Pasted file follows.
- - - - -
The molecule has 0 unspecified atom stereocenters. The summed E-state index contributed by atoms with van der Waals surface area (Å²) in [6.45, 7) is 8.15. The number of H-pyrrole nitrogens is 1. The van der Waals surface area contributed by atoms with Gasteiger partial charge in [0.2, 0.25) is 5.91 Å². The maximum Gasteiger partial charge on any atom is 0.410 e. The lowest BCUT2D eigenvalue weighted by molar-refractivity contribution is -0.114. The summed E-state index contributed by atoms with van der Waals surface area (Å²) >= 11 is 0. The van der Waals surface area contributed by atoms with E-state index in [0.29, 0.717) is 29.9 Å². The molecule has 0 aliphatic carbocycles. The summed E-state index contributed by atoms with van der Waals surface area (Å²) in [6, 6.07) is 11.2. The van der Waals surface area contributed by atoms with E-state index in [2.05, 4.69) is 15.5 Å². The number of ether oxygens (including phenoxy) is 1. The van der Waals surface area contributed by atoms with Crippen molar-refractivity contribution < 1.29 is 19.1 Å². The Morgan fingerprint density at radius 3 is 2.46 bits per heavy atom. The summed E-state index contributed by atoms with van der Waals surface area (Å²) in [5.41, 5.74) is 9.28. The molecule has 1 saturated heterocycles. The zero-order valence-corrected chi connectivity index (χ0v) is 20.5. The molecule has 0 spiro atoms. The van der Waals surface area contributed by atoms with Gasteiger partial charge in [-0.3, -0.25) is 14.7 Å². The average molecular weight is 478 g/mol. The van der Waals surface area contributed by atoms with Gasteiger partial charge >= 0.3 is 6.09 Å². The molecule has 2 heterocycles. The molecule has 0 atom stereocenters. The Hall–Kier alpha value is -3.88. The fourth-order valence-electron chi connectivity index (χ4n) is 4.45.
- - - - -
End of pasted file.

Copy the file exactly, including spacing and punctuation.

The molecule has 0 unspecified atom stereocenters. The summed E-state index contributed by atoms with van der Waals surface area (Å²) in [6.45, 7) is 8.15. The number of H-pyrrole nitrogens is 1. The van der Waals surface area contributed by atoms with Gasteiger partial charge in [0.2, 0.25) is 5.91 Å². The maximum Gasteiger partial charge on any atom is 0.410 e. The lowest BCUT2D eigenvalue weighted by molar-refractivity contribution is -0.114. The summed E-state index contributed by atoms with van der Waals surface area (Å²) >= 11 is 0. The van der Waals surface area contributed by atoms with E-state index in [0.29, 0.717) is 29.9 Å². The molecule has 0 aliphatic carbocycles. The summed E-state index contributed by atoms with van der Waals surface area (Å²) in [6, 6.07) is 11.2. The van der Waals surface area contributed by atoms with E-state index in [2.05, 4.69) is 15.5 Å². The number of ether oxygens (including phenoxy) is 1. The van der Waals surface area contributed by atoms with Crippen molar-refractivity contribution < 1.29 is 19.1 Å². The Morgan fingerprint density at radius 3 is 2.46 bits per heavy atom. The summed E-state index contributed by atoms with van der Waals surface area (Å²) in [5.41, 5.74) is 9.28. The molecule has 1 saturated heterocycles. The zero-order valence-corrected chi connectivity index (χ0v) is 20.5. The molecule has 0 spiro atoms. The van der Waals surface area contributed by atoms with Gasteiger partial charge in [-0.3, -0.25) is 14.7 Å². The average molecular weight is 478 g/mol. The van der Waals surface area contributed by atoms with Gasteiger partial charge >= 0.3 is 6.09 Å². The molecule has 2 heterocycles. The molecule has 0 atom stereocenters. The Hall–Kier alpha value is -3.88. The fourth-order valence-electron chi connectivity index (χ4n) is 4.45.